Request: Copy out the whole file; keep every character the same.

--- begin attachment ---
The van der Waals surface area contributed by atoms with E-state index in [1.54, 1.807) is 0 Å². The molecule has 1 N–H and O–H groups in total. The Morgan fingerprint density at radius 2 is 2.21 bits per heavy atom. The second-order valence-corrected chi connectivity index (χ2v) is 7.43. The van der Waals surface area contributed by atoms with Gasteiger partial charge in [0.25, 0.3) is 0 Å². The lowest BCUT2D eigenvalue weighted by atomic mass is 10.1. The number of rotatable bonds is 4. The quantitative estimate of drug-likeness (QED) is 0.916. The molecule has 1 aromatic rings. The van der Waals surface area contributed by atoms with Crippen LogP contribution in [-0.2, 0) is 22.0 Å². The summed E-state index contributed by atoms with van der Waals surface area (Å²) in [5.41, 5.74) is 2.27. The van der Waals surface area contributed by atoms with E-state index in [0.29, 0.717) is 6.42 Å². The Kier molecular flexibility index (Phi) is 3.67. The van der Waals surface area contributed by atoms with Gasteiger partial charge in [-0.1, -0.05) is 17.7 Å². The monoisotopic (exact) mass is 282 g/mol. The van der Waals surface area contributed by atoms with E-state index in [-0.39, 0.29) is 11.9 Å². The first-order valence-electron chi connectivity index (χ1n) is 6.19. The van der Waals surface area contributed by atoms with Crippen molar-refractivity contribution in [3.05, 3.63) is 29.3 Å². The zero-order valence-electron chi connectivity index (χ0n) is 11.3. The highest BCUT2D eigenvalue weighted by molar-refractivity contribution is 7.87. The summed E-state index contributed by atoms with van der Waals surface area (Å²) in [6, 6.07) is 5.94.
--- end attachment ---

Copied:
The van der Waals surface area contributed by atoms with E-state index in [1.54, 1.807) is 0 Å². The molecule has 1 N–H and O–H groups in total. The Morgan fingerprint density at radius 2 is 2.21 bits per heavy atom. The second-order valence-corrected chi connectivity index (χ2v) is 7.43. The van der Waals surface area contributed by atoms with Gasteiger partial charge in [0.25, 0.3) is 0 Å². The lowest BCUT2D eigenvalue weighted by atomic mass is 10.1. The number of rotatable bonds is 4. The quantitative estimate of drug-likeness (QED) is 0.916. The molecule has 1 aromatic rings. The van der Waals surface area contributed by atoms with Crippen LogP contribution in [-0.2, 0) is 22.0 Å². The summed E-state index contributed by atoms with van der Waals surface area (Å²) in [5.41, 5.74) is 2.27. The van der Waals surface area contributed by atoms with E-state index in [0.29, 0.717) is 6.42 Å². The Kier molecular flexibility index (Phi) is 3.67. The van der Waals surface area contributed by atoms with Gasteiger partial charge in [-0.1, -0.05) is 17.7 Å². The monoisotopic (exact) mass is 282 g/mol. The van der Waals surface area contributed by atoms with E-state index in [-0.39, 0.29) is 11.9 Å². The first-order valence-electron chi connectivity index (χ1n) is 6.19. The van der Waals surface area contributed by atoms with Crippen molar-refractivity contribution in [3.05, 3.63) is 29.3 Å². The zero-order valence-electron chi connectivity index (χ0n) is 11.3. The highest BCUT2D eigenvalue weighted by molar-refractivity contribution is 7.87. The summed E-state index contributed by atoms with van der Waals surface area (Å²) in [6, 6.07) is 5.94.